1. A lot of that is driven by calculated thinking.

          1) Sounds good, very Care Bear
          2) Free daycare...women like that
          3) more state employees who's union dues go to...Democrats

      2. But everyone will get a participation degree.

    2. prominent libertarian Bill Maher


      Oh, wait....were you serious?

      1. No he wasn't.

  2. But the *feeling* is so good!

    1. Everyone in the audience applauded and cheered at the appropriate Socialist Goals...

      Bernie, I can't tell if it's senility or stupidity, but your 'arguments' are so lacking in logic and rational thought that it's flat-out-scary.

      If you get elected, let alone nominated to run, we are all SO fucked as a country! Not because of the damage you would do if elected... the damage already done to the electorate who would vote for you (or applaud and cheer your speeches) even now.

  3. The thing about medication-induced dreams is that they tend to be a bit odd. I have to keep reminding myself that no one actually outlined Sanders' plan to tax gold farmers and increase the number of government-run gold farming operations to finance his latest scheme. The problem being, it sounds too much like a Sanders plan

    1. You dreamt he was going to tax Chinese WoW farmers?

  4. "Free is costly"

    In this case free is actually more expensive.

    1. In most cases, "free" is more expensive.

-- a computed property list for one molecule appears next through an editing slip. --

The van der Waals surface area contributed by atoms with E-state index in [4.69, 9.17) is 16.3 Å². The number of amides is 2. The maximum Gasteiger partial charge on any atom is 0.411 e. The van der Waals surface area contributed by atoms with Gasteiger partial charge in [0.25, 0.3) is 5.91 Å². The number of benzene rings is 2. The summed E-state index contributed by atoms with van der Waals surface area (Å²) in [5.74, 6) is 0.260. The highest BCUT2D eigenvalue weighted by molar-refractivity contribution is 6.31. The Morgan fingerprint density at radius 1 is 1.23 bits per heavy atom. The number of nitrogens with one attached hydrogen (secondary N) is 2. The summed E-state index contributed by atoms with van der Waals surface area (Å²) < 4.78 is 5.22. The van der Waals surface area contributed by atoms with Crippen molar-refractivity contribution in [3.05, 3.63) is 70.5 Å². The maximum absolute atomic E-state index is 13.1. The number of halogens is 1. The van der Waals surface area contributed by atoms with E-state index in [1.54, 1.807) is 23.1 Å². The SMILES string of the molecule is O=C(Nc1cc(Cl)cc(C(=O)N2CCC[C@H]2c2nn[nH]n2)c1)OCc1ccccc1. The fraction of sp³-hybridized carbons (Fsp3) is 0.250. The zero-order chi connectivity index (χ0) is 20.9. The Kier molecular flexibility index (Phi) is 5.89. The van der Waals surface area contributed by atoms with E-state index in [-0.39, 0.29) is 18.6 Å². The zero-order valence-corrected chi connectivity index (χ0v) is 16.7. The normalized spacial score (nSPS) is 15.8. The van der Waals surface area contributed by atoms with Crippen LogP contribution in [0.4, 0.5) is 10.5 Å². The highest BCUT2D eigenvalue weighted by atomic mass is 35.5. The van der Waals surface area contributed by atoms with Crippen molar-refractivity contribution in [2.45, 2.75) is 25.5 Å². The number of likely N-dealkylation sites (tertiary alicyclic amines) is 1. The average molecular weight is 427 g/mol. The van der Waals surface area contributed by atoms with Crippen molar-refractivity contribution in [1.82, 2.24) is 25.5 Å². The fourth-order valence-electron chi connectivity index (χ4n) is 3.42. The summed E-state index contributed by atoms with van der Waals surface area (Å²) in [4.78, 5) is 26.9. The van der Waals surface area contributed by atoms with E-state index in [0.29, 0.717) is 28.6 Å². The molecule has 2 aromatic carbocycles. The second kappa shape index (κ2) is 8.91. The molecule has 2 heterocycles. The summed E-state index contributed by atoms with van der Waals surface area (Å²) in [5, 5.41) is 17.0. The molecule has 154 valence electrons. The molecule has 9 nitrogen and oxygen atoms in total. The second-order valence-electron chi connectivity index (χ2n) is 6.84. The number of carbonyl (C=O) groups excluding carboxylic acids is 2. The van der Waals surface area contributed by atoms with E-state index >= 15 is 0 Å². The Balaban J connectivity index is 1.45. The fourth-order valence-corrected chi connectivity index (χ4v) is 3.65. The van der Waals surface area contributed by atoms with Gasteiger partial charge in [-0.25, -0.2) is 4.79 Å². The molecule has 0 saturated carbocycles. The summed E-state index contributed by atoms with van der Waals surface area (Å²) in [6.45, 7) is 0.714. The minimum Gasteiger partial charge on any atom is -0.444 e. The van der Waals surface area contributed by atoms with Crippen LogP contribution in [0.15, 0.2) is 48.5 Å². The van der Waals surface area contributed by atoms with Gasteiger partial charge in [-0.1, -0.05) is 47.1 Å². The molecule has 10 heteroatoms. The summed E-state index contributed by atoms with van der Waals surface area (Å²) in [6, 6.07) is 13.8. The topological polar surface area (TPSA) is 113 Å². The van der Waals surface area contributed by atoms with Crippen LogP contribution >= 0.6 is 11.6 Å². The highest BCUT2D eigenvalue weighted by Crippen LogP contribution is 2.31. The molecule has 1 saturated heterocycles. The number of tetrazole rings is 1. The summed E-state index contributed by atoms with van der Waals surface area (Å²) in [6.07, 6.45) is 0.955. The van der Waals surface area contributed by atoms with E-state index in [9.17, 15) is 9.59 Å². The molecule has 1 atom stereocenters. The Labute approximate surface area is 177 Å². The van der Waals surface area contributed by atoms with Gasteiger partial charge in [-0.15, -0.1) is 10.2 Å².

5. When he hunches over like that, he really looks like a Vogon - very appropriate.

    1. When 900 years old you reach, look as good, you will not.


  6. According to a survey released in May, 49 percent of people who graduated in 2013 and 2014 consider themselves "underemployed," meaning they attained a higher level of education than they actually needed to do the job they now have

    Underemployment is an interesting term. I'll bet pretty much everyone is technically underemployed because experience and dedication can almost always substitute for education. In most jobs, if you're dedicated you can learn what you need to know on the job while being productive. Oh wait, internships aren't allowed anymore. Never mind.

    1. "under-employed' - none of them ever think they're employed at *exactly* where they should be and are simply *over-educated.

      1. I can guarantee that anyone who takes a job at my engineering firm will feel over-employed.

    2. The world will always need college educated ditch diggers.

      1. I'd rather have a ditch digger that never graduated high school. He's more likely to know how to use a backhoe.

    3. I am most certainly underemployed. I took an Art History course in college and am doing nothing with it.

    4. What is even worse is that since they have that History or ART Degree they think they are smarter than other people and DESERVE a job...